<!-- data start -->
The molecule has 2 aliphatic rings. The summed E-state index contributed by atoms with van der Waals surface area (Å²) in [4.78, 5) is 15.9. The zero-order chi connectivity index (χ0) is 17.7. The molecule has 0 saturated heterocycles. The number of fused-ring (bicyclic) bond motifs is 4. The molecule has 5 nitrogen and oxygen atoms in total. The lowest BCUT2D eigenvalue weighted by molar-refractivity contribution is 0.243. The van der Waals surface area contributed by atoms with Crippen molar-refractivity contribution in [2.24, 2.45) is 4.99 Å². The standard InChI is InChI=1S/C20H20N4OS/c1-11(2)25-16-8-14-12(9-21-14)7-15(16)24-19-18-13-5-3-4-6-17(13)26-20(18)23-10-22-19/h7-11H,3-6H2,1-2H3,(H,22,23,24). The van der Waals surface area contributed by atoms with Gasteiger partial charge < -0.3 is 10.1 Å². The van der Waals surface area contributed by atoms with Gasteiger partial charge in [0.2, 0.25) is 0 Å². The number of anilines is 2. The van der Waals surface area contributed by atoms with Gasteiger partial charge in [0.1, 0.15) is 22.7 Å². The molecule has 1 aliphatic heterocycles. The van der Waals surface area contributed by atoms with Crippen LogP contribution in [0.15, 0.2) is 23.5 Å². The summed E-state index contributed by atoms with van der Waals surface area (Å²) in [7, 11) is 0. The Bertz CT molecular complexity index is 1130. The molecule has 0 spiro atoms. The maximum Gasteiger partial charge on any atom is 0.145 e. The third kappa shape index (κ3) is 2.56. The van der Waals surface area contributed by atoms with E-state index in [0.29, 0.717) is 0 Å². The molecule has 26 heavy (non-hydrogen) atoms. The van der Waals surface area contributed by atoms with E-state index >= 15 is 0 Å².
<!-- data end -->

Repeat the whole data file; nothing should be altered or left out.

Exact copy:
The molecule has 2 aliphatic rings. The summed E-state index contributed by atoms with van der Waals surface area (Å²) in [4.78, 5) is 15.9. The zero-order chi connectivity index (χ0) is 17.7. The molecule has 0 saturated heterocycles. The number of fused-ring (bicyclic) bond motifs is 4. The molecule has 5 nitrogen and oxygen atoms in total. The lowest BCUT2D eigenvalue weighted by molar-refractivity contribution is 0.243. The van der Waals surface area contributed by atoms with Crippen molar-refractivity contribution in [2.24, 2.45) is 4.99 Å². The standard InChI is InChI=1S/C20H20N4OS/c1-11(2)25-16-8-14-12(9-21-14)7-15(16)24-19-18-13-5-3-4-6-17(13)26-20(18)23-10-22-19/h7-11H,3-6H2,1-2H3,(H,22,23,24). The van der Waals surface area contributed by atoms with Gasteiger partial charge < -0.3 is 10.1 Å². The van der Waals surface area contributed by atoms with Gasteiger partial charge in [0.2, 0.25) is 0 Å². The number of anilines is 2. The van der Waals surface area contributed by atoms with Gasteiger partial charge in [0.1, 0.15) is 22.7 Å². The molecule has 1 aliphatic heterocycles. The van der Waals surface area contributed by atoms with Crippen LogP contribution in [0.15, 0.2) is 23.5 Å². The summed E-state index contributed by atoms with van der Waals surface area (Å²) in [7, 11) is 0. The Bertz CT molecular complexity index is 1130. The molecule has 0 spiro atoms. The maximum Gasteiger partial charge on any atom is 0.145 e. The third kappa shape index (κ3) is 2.56. The van der Waals surface area contributed by atoms with E-state index in [0.29, 0.717) is 0 Å². The molecule has 26 heavy (non-hydrogen) atoms. The van der Waals surface area contributed by atoms with E-state index >= 15 is 0 Å².